The California Board of Pharmacy’s Enforcement Committee meets on Wednesday. While e-pedigree is not on the official agenda, the Board has recently received a wave of requests for delaying implementation until 2011. However, I suspect that the Board will postpone their decision until later in 2008 so as to keep the pressure on the industry.
NONE MORE CLEAR
Under California law, the Board has the ability to delay implementation of e-pedigree requirements until 2011 if the board determines that “manufacturers or wholesalers require additional time to implement electronic technology to track the distribution of drugs within the state.” According to the December 5 Report of the Work Group on E-pedigree, a decision to delay must be “based on facts, not statements, and the data must demonstrate that a delay would be in the public interest.”
As a result, an Implementation Submission Statement Template was developed to collect information about e-pedigree progress. And guess what? The Board received 42 responses regarding the industry’s readiness to implement e-pedigree by January 1, 2009.
I found 35 responses online in Letters Regarding Readiness to Implement E-Pedigree (Part 1) and Letters Regarding Readiness to Implement E-Pedigree (Part 2). Warning: These are BIG files -- 282 pages totaling 55 MB.
Here’s a brief rundown of the 35 responses in these files:
- Manufacturers: 24 of 26 letters specifically requested a delay until at least 2011.
- Wholesalers: 2 of 2 letters requested a delay until 2011.
- Pharmacies: 4 of 5 letters requested a delay until at least 2011. The fifth submission was from Wal-Mart and simply listed their serialization requirements for suppliers as of November 9, 2007.
The remaining two letters were from suppliers:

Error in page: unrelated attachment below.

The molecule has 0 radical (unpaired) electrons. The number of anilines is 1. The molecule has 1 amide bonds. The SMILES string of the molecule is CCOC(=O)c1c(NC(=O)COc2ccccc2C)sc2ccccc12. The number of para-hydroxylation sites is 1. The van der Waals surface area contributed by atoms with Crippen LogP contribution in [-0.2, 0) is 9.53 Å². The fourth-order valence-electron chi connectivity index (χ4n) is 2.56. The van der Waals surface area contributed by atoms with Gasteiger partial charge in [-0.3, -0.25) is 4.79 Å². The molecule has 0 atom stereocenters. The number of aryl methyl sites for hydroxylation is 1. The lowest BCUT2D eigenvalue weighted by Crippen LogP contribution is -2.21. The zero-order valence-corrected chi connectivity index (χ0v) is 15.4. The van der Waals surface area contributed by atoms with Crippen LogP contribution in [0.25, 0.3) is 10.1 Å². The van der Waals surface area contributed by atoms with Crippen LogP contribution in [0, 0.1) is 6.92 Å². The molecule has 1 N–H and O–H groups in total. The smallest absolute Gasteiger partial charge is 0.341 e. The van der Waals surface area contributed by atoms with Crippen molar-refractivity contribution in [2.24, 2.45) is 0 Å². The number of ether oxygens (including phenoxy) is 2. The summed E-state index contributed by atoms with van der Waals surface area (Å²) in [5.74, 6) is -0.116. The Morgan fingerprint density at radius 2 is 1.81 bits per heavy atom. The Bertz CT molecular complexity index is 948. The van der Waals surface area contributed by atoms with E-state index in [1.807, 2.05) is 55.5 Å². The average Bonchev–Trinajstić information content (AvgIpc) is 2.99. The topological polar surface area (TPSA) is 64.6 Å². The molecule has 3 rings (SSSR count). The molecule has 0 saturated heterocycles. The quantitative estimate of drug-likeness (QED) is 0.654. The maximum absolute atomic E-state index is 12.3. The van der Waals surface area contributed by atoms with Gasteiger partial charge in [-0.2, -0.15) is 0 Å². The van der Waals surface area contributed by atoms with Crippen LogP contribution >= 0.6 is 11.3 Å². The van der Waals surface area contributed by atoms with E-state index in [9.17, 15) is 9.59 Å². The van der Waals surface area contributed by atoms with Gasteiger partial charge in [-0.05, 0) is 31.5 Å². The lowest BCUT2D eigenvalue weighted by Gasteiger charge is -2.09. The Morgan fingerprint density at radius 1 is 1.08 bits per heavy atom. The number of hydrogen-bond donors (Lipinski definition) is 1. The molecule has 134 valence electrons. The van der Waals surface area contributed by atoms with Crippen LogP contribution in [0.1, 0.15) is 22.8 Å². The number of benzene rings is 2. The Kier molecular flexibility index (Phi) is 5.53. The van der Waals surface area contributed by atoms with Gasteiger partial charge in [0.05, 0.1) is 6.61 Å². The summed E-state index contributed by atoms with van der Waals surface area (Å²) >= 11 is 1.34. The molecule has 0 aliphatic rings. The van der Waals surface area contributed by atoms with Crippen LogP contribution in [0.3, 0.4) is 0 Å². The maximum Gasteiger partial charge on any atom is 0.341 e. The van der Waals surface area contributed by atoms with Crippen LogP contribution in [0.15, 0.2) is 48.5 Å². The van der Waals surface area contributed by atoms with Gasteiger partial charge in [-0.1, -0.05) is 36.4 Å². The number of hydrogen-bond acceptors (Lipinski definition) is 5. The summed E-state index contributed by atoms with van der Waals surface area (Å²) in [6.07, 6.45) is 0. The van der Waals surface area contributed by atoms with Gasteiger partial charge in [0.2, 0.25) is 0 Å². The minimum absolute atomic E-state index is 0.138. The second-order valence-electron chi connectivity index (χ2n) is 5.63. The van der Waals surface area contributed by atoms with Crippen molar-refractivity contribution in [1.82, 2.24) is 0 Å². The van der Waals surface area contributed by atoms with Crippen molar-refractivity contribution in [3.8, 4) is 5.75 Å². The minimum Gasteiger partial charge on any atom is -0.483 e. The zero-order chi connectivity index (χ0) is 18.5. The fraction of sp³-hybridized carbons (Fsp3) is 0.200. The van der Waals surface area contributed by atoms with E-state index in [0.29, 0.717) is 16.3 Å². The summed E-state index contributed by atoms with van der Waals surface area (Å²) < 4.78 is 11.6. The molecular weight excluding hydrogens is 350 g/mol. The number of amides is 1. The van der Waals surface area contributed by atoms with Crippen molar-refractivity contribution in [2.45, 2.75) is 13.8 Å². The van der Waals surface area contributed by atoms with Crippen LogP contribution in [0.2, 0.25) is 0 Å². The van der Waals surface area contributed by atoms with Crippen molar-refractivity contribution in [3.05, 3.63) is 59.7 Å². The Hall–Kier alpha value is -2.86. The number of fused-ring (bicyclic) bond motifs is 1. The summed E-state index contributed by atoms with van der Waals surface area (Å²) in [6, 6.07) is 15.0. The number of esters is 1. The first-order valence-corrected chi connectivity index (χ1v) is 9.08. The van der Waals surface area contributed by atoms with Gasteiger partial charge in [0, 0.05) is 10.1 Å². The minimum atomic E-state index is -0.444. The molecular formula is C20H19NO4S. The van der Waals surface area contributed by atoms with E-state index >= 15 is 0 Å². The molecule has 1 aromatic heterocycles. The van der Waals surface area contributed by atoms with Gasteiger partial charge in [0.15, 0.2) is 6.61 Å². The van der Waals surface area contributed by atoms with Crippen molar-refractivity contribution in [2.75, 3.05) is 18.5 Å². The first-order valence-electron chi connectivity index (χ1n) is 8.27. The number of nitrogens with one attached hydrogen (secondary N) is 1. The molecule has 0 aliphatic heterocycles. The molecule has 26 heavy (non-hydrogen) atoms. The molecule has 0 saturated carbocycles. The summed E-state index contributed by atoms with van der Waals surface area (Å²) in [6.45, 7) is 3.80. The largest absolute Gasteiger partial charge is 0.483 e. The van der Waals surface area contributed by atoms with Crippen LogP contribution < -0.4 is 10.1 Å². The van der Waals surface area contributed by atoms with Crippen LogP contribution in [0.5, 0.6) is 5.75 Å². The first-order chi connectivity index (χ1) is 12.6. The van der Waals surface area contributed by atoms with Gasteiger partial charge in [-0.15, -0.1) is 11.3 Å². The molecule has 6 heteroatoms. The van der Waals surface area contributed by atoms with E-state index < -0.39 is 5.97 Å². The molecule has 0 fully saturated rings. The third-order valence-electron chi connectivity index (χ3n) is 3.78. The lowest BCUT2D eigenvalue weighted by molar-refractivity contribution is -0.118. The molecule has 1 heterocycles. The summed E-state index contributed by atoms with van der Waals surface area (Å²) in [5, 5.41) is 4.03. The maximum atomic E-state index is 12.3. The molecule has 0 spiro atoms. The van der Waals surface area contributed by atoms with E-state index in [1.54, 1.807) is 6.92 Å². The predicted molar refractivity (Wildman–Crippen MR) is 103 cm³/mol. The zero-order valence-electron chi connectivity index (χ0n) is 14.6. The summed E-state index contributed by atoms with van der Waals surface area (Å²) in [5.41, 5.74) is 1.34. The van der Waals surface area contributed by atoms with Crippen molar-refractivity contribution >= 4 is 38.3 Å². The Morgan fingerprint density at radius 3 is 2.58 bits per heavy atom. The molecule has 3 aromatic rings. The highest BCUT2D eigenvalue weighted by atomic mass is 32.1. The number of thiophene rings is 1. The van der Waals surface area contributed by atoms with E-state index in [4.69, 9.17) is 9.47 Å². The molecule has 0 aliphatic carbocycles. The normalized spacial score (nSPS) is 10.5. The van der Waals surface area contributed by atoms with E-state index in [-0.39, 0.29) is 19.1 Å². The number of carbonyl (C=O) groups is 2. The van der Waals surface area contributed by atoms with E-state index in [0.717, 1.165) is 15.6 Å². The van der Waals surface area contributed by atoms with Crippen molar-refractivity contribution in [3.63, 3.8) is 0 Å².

- Catalent, the contract packaging company spun off from Cardinal Health (CAH), argued for a phased approach in 2009 instead of a delay to 2011.
- BA Systems, a provider of RFID technology, recommended a delay to 2010 rather than 2011.
How much more clear could this be? The answer is none. None more clear.
SMELL THE GLOVE
In my opinion, the Board now has sufficient evidence to justify a delay. There are also many sound reasons why enforcing the arbitrary 2009 deadline would be harmful to patient safety. Taken together, the responses cited explain these reasons very thoroughly.
As a negotiating tactic, the Board may choose to keep everyone guessing until late 2008, although posturing for an unrealistic deadline doesn’t sound to me like a very sensible way to ensure patient safety. (I also like the risk-based approach that I discuss in California Dreamin'.)
So, is this the end of the “delay to 2011” discussion? Probably not, so it’s worthwhile to remember the words of supply chain security guru David St. Hubbins, who said:
“Well, I don't really think that the end can be assessed as of itself as being the end because what does the end feel like? It's like saying when you try to extrapolate the end of the universe, you say, if the universe is indeed infinite, then how - what does that mean? How far is all the way, and then if it stops, what's stopping it, and what's behind what's stopping it? So, what's the end, you know, is my question to you.”
I agree completely.
P.S. If you are like my wife and don't recognize the blokes in the photo above, read this.